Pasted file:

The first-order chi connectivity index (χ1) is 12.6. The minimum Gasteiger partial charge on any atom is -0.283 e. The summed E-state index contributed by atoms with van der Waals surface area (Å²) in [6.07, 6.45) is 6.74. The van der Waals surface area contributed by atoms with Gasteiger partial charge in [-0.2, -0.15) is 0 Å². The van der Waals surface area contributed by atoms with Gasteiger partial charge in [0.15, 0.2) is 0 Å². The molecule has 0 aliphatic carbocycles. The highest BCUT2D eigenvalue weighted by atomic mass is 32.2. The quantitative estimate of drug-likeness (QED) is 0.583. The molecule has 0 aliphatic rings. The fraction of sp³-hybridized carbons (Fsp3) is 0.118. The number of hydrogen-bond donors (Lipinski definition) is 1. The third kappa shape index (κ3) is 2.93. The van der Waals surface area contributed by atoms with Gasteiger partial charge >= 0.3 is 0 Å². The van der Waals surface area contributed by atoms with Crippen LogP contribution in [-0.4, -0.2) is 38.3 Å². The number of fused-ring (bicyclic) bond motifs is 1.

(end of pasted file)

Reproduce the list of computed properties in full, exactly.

The first-order chi connectivity index (χ1) is 12.6. The minimum Gasteiger partial charge on any atom is -0.283 e. The summed E-state index contributed by atoms with van der Waals surface area (Å²) in [6.07, 6.45) is 6.74. The van der Waals surface area contributed by atoms with Gasteiger partial charge in [-0.2, -0.15) is 0 Å². The van der Waals surface area contributed by atoms with Gasteiger partial charge in [0.15, 0.2) is 0 Å². The molecule has 0 aliphatic carbocycles. The highest BCUT2D eigenvalue weighted by atomic mass is 32.2. The quantitative estimate of drug-likeness (QED) is 0.583. The molecule has 0 aliphatic rings. The fraction of sp³-hybridized carbons (Fsp3) is 0.118. The number of hydrogen-bond donors (Lipinski definition) is 1. The third kappa shape index (κ3) is 2.93. The van der Waals surface area contributed by atoms with Gasteiger partial charge >= 0.3 is 0 Å². The van der Waals surface area contributed by atoms with Crippen LogP contribution in [-0.4, -0.2) is 38.3 Å². The number of fused-ring (bicyclic) bond motifs is 1.